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Magistrates appeal to minister

Nat Molomo

MASERU — Magistrates have asked the Justice Minister to intervene in their dispute with the Judicial Service Commission (JSC).
In a letter dated February 15 the Judicial Officers Association of Lesotho (Joale) told Minister Mpeo Mahase-Moiloa that they had lost confidence in the JSC.
Joale which represents magistrates accuse the JSC of “arbitrariness, discrimination, victimisation and intimidation” in the appointment and promotion of judicial officers.
The JSC had no guidelines to deal with the appointments, promotions and discipline of judicial officers, said the magistrates.
They said there was neither accountability nor transparency in the appointment and promotion of judicial officers.
To support their claims the magistrates point to the recent redeployment of former High Court and Court of Appeal registrar “Mathato Sekoai to the position of Chief Magistrate South.
Sekoai was redeployed by the JSC last Wednesday after High Court judges accused her of incompetence, insubordination, arrogance and corruption.
The JSC eventually bowed down to pressure after the judges threatened to boycott the courts if Sekoai was not removed.
Following her deployment the magistrates started their own fight against her and threatened to strike if she takes up her new position.
In their letter to the justice minister the magistrates said Sekoai’s appointment was one of the many cases that indicate that the JSC was not guided by any criteria in appointing judicial officers.
They repeated their claims last week that Sekoai should not have been appointed because the position was never advertised.
They also said Sekoai did not deserve to become a chief magistrate because she lacks experience as a judicial officer and she is facing an investigation over alleged corrupt activities.
The magistrate said although the JSC requires officers to have “extensive experience on the bench” before they are promoted “there have been instances an officer without any extensive experience has been promoted in succession within a short space of time without any justification being advanced”.
They allege that when they asked for the guidelines used in the appointment and promotion the JSC “responded by indicating that they are not accountable (to the magistrates) and that any officer who is aggrieved at any given time was free to resign”.
“There is no regard for judicial precedence and legitimate expectation of serving officers with extensive experience in the judiciary,” the magistrates said.
The magistrates told the minister that they were not happy that officers in the registrar’s office were being laterally transferred to become Resident Magistrates.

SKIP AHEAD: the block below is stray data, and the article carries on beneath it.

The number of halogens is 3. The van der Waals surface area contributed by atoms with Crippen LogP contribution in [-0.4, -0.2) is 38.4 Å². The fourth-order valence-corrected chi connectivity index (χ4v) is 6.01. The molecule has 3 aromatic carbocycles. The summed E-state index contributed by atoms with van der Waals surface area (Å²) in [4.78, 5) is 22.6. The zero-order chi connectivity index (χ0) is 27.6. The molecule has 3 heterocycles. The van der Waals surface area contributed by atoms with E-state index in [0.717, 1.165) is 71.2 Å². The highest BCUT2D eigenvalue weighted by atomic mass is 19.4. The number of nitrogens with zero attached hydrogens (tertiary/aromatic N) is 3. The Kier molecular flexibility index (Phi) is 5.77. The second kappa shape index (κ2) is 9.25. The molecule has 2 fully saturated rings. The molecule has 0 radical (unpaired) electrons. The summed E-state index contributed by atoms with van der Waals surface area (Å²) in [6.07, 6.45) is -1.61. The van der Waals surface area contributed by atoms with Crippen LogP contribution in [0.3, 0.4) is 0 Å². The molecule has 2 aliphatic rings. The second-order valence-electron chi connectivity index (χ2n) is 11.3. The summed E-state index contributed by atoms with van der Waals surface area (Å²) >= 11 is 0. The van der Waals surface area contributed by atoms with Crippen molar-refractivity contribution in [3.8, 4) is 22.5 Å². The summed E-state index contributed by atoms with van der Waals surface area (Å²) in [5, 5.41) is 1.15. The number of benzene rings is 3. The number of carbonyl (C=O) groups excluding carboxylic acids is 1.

This, they said, is being done despite that officers from the registrar’s office have no experience on the bench and there are some eligible magistrates who would have applied for such positions.
“The other result of this is that there is no consideration for the extensive experience and qualification of our chief magistrates,” the letter said.
To drive this point home the magistrates give the example of Matlatsi Kolisang, a deputy registrar who was appointed Resident Magistrate.
They also point to Sekoai’s recent appointment.
One chief magistrate who has 10 years experience and holds a master’s degree in law has been overlooked during the appointment of judges, the letter said.
“Our grievance is that we are of the view that the JSC appears to have lost confidence in its chief magistrates with the result that our legitimate expectation of any upward movement is frustrated.”
There is also victimisation and discrimination of judicial officers who are perceived to be a threat to the judiciary because there are members of Jaole or have made recommendations for judiciary reforms, the magistrates added.
“Our concern is that the principles of natural justice are not observed as some members of the JSC become judges in their own case without according the officers the opportunity to defend themselves,” the magistrates said.
“We are also concerned that if the JSC continues to appoint and/or promote officers within the judiciary without any set criteria they will appoint people who are not eligible for appointment to high positions which are provided for by the Act to the detriment of the entire judiciary.”
The magistrates said they have become so “demoralised to the extent that they no longer apply for advertised vacant positions because they invariably know that their applications will not be favourably considered”.
They recommend that the JSC be reconstituted to include representatives of other stakeholders.
The JSC is chaired by Chief Justice Mahapale Lehohla and its other members are the attorney general and the chairperson of the Public Service Commission.
The registrar of the High Court and Court of Appeal sits in the JSC as a secretary. Magistrates and other stakeholders like the Law Society of Lesotho feel that the commission is not fully representative.
The magistrates also feel that the chief justice has too much control over the commission’s decisions.
The JSC employs judiciary officers that include registrars, judges and magistrates.

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